Furthermore, regarding the othertag I have in this document, pointing to the RSS feed list (for which I’d specified a rel value of “feeds“), I’ve had a quick shufty at the allowed values for the rel attribute of thetag. While “feeds” isn’t explicitly there, and “help” is the closest fit from the choices given, I’ve nevertheless decided to keep the link type “feeds“, and qualify that definition with a meta data profile. Just to see where this leads.
This is what I interpreted from the W3C HTML specs:
- There is a provision, following the definition of the explicitly allowed values, to define new link types for the rel attribute:
“Authors may wish to define additional link types not described in this specification. If they do so, they should use a profile to cite the conventions used to define the link types.”
- You can do this by providing the location a meta data profile in a profile attribute of the HTML document’stag.
- According to the explanation of the meta data profiles, these locations are URIs, which can be globally unique names, or actual links to be followed.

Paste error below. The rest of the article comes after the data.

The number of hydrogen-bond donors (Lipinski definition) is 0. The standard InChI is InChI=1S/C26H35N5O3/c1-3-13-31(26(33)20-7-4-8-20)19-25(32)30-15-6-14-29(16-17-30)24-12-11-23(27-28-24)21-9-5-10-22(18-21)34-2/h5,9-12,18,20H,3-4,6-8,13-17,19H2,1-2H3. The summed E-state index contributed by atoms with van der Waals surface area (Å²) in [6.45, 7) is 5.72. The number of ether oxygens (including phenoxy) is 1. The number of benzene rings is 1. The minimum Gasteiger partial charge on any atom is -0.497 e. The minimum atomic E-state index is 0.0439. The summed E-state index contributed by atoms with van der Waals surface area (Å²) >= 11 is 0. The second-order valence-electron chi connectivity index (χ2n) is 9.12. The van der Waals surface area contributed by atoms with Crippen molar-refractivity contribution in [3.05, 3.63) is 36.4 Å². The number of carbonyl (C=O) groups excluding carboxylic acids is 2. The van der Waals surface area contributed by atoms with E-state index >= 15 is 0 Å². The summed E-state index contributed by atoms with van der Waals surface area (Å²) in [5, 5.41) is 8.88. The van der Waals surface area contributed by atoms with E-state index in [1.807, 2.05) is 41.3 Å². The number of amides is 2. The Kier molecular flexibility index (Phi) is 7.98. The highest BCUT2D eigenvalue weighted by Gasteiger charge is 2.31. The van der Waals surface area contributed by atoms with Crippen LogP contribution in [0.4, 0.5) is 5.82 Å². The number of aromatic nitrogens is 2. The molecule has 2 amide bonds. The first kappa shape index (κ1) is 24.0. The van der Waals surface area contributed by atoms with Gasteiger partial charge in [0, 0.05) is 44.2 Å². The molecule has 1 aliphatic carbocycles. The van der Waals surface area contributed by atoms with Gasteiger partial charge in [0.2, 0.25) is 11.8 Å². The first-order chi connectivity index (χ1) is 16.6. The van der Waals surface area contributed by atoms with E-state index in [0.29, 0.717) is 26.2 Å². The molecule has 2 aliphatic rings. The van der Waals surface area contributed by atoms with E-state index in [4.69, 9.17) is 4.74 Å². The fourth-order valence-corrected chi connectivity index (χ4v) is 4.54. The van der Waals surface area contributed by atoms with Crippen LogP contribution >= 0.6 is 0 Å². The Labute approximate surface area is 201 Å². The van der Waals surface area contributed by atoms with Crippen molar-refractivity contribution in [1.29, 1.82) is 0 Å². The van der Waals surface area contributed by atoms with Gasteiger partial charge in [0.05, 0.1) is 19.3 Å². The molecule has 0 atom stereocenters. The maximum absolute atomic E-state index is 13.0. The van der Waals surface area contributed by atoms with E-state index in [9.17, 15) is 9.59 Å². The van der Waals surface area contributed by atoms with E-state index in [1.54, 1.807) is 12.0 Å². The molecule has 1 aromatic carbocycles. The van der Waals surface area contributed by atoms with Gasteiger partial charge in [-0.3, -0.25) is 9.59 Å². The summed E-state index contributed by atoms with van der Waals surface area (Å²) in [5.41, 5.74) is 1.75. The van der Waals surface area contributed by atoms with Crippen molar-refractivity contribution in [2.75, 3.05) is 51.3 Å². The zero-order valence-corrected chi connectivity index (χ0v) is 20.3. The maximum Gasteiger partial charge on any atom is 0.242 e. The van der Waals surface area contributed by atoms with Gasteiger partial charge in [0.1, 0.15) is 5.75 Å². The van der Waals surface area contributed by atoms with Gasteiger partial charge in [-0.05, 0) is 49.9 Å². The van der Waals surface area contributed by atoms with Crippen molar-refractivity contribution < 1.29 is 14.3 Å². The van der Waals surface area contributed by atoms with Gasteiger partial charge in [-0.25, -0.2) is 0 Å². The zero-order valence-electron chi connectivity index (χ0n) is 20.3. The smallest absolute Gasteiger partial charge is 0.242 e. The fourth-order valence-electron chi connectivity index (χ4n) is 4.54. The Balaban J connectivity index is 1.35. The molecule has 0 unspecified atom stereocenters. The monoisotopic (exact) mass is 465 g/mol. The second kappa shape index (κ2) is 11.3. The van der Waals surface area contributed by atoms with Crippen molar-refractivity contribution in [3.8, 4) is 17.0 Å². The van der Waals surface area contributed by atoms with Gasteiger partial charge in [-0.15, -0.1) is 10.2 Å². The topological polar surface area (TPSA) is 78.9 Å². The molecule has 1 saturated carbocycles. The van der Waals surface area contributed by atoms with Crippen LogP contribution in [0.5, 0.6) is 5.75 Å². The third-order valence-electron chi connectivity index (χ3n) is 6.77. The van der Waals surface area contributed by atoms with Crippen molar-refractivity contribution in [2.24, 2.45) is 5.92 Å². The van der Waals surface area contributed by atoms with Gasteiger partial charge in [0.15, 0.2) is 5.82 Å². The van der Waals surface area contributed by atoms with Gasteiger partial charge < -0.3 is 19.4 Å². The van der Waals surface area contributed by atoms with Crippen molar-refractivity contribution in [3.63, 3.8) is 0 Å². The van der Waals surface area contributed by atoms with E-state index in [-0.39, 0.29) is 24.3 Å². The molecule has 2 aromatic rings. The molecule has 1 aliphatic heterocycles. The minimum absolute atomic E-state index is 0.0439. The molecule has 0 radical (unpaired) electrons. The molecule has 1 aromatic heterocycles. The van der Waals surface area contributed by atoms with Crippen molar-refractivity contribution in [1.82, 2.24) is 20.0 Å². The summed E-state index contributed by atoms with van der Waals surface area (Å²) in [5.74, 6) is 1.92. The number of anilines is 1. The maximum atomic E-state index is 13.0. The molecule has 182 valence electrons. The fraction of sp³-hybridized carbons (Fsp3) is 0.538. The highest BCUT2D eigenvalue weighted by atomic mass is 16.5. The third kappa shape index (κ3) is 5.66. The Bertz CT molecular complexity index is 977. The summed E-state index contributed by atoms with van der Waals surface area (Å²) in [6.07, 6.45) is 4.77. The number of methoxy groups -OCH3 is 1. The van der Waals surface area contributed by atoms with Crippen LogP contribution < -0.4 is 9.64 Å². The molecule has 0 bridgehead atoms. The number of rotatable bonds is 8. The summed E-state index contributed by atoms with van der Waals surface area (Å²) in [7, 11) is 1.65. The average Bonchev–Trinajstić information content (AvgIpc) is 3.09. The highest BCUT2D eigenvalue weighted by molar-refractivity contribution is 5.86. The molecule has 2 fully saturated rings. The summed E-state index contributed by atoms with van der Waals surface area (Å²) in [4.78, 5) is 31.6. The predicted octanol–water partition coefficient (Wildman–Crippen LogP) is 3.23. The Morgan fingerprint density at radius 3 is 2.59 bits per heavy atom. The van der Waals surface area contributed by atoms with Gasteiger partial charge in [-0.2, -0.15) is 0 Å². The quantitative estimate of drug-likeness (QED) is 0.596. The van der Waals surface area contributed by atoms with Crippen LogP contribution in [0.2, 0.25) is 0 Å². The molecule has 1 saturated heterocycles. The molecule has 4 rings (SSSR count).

- Unfortunately, the specification doesn’t go so far as to actually define what the format of such a meta data profile is:
(If anyone can show me a pointer to where profile formats are described, that would be great!) 5. So I’ve decided to go for a simple URI, “qmacro:weblog”, for now, on the basis of this statement:
“User agents may be able to recognize the name (without actually retrieving the profile) and perform some activity based on known conventions for that profile.”
This is what it now looks like:......
I might be barking totally up the wrong tree, but that’s the price of fun experimentation. I think the only thing that needs to be different is the actual URI – if we can agree on a standard global name, so much the better.